General practice must be firmly rooted in its communities, committed to understanding them and the diverse people who live in them, and supporting them in pursuing their own health. Reorganised and reinvigorated services should be based within ‘Neighbourhood Health Committees’ (NHC) serving a population from 25 – 75k, with practices covering 10k patients and having access to a wide primary care team (not for the purpose of substituting less-trained staff for GPs, but acknowledging the truth that good primary health care depends upon a range of skilled workers in addition to GPs). NHC will have their own Public Health leads, who will be combining general practice/practice nursing with Public Health work.
A first step should be the appointment of Community Development workers, initially to the most deprived neighbourhoods but then progressively expanding coverage. These would be funded to develop local community initiatives. Community Development strengthens social networks; weak social networks are one of the major adverse determinants of health. It facilitates local community organisations to strengthen community spirit, provide mutual help and allow communities collectively to address the determinants of their health and articulate their needs.
Both salaried and independent contractor status for GPs should be maintained, while working towards a system where GPs will positively choose a salaried service option. This recognises that in the current commercialised NHS, independent contractor status has a utility (independence from corporate control) that will no longer apply in the future with a reinstated and fully publicly funded service. Improving working conditions for GPs will include career progression, an agreed finite working day, list sizes of no more than 1200 patients/GP, and an expanded primary care team. The current situation of worst access to services for those most in need must be reversed. Public Health will be comprehensively improved.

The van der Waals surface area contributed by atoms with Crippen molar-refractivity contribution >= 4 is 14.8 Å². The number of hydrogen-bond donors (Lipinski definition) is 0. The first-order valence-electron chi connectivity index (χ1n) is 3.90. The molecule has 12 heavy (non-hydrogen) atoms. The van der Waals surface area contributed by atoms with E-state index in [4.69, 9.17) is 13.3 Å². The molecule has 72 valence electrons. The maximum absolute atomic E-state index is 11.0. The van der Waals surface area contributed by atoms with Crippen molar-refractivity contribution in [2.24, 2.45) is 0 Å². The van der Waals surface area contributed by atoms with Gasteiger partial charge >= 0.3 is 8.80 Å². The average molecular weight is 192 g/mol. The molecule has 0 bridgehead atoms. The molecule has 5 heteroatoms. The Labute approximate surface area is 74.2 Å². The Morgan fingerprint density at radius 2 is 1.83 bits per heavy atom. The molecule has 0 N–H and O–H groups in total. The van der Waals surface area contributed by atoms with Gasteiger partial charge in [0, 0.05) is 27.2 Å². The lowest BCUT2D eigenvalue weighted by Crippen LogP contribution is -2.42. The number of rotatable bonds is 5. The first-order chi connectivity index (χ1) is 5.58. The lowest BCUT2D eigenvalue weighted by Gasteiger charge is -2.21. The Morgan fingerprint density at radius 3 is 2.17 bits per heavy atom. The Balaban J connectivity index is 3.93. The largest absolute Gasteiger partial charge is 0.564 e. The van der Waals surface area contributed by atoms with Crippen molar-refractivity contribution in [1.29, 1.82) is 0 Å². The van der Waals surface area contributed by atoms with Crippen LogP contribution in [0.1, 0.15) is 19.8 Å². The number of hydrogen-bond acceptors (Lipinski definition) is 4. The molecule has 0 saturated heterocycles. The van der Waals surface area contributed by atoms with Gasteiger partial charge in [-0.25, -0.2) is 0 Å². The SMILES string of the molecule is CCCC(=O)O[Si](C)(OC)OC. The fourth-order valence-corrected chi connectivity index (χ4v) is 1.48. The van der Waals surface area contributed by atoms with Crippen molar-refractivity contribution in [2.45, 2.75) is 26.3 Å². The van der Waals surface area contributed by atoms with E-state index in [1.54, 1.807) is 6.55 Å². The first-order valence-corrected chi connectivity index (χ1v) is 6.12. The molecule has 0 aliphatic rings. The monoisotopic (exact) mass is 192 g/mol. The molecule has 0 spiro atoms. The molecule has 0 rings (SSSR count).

Give GPs the tools they need
GPs will have access to high quality, fit for purpose, well maintained IT systems to enable most appropriate use of face to face or remote consultations. Digital exclusion will be addressed to prevent a growing area of health inequality. Enhanced IT systems will enable the extensive use of data for clinical care, research and population health analysis whilst requiring specific consent for any commercial use, protecting the confidentiality of individual patient information, and maintaining security of data whilst it is in identifiable form. Patients must be assured of timely, adequate access to the health or care worker most appropriate to their need; triage must facilitate this rather than being a barrier. Continuity of care will be supported and incentivised; the ability to provide continuity of care should be a significant part of how quality is judged.
Creating a fully public NHS
While these plans are both urgent and eminently affordable, this is not a quick fix, as it would require a re-instatement of the NHS as a public service, and a political party in power that shared the vision of transformational change – this cannot be delivered in a system that relies on commercialisation and fragmentation. A decisive movement away from policies of public sector cuts and preferential investment in the private sector must be abandoned. This would stop the expansion of a two tier service and give the population of all four nations of the UK the healthcare that they need.
About the author
Dr Jackie Applebee
Dr Jackie Applebee is the Chair of Doctors in Unite and is a General Practitioner in Tower Hamlets.